Avabel is billed as a free-to-play MMO for the tablet market, but a glance at the graphics separates it from the billions of other multiplayer adventure games. The game is just so pretty!
Avabel: A Gorgeous Tablet MMO
Avabel avatars are detailed and cute, with the anti-gravity hair and stylized fashions we love in import RPGs. I was pleased to discover that female avatars default to a jacket, skirt, and boots, and not a battle bikini. I did see the occasional pants-free outfit in world, but I had no trouble looting and buying all kinds of armor. Running around half-naked is a fine option but an unpleasant default, and Avabel gets that exactly right.
The gameworld is gorgeous, with panoramic views of strange flora in a fantasy land, and detailed textures on items and environment. Avabel is a delightful reminder that a mobile MMO can be visually engaging. It’s a gamer’s dream to play an MMO while sprawled on my couch, and really fall into a fantasy world, not just run a little icon back and forth in a 2D world, clicking on monster icons to attack.
Just a little traveling in Avabel shows a really different feel to each environment. Unfortunately, my game goals — stab monsters and grab their stuff — seemed to be the same in every environment. The beautiful world could be greatly improved with a little context. Some world-building mission narrative, would save this from the rinse-and-repeat kill grind.
I came to games when Sierra and LucasArts adventure games required six or eight disks and the better part of a day to install, so it feels wrong to complain about loading time in Avabel. Still, I spent quite a lot of time looking at loading screens, waiting to enter new environments.
One scene showed butterflies passing by and flowers rustling gently in the wind. Trying to line up a shot for a screenshot, though, just highlighted all the ways the UI is so painful and clunky.
Describing the problems in the UI depresses me. Here, I’ll save you some trouble. Think of a way a game interface could be bad. Got one in mind? Ok, Avabel’s UI is bad in that way. It is clunky, with important actions hidden behind menus and sub-menus with uninformative names. The intention seems to be to use the left hand to navigate and the right hand for actions, so many of the commons actions don’t use those locations that I felt I was rarely using the game in an optimal way.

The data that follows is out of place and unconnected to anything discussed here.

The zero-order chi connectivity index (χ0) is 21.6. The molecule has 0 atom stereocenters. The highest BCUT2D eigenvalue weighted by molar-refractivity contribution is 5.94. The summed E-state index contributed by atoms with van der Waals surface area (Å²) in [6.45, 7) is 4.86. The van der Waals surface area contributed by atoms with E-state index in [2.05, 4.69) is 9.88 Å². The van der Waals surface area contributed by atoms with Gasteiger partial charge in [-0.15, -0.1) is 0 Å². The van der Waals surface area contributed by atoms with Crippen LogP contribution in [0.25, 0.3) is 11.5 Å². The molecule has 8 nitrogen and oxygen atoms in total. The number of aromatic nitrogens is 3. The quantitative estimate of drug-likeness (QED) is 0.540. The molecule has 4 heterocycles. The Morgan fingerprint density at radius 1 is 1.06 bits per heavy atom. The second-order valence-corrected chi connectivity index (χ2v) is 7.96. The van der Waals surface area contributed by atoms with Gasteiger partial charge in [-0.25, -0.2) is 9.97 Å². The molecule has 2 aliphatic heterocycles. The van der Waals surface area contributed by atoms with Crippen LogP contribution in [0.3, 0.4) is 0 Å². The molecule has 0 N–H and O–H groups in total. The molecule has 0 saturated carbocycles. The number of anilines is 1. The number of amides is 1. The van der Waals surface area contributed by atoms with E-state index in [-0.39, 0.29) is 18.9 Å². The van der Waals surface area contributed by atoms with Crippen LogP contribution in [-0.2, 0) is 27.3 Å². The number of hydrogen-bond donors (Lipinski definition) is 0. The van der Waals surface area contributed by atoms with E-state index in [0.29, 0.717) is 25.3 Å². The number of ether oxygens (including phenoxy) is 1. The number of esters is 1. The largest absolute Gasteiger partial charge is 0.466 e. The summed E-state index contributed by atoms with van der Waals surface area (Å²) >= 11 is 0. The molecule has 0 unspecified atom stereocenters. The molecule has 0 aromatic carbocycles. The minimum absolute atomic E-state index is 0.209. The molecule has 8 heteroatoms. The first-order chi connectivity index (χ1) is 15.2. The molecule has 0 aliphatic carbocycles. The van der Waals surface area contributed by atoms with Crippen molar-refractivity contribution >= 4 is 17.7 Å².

The UI is strangely inconsistent, with a visual achievement book accessible from the main screen, but a text-only inventory, under Menu → Item → Inventory. (Really? Am I going to go hitting achievements so much more than I’m going to change my armor, check my loot, trade items, upgrade my weapons, use healing items, use magical items, or any of the other inventory-based actions to engage with a grind MMO?)
The text is so poorly localized into English, with awkward word choice, confusing sentence fragments, and almost incomprehensible naming conventions. I’m not unsympathetic to the plight of Avabel’s translators and localizers. There are some unique challenges when localizing a game from a character-based Asian language to English. A three-character text field in a Mandarin game, for example, could convey an entire phrase, but only STR or DEX in an English version. In Avabel, English text is both sometimes abbreviated into confusion and sometimes spilling over the sides of text fields.
Hope For The Future of Tablet MMOs
Avabel could avoid almost all of my complaints by slapping a beta label on one of the endless loading screens. A beautiful MMO — even a fairly awkward, somewhat grindy MMO — that I can play on my iPad in a coffeeshop or while stretched on my bed is such a delightful concept that I’ll give it a lot of leeway. I hope Avabel will sort out the launch kinks and add usability and storyline to make a gorgeous tablet MMORPG a reality.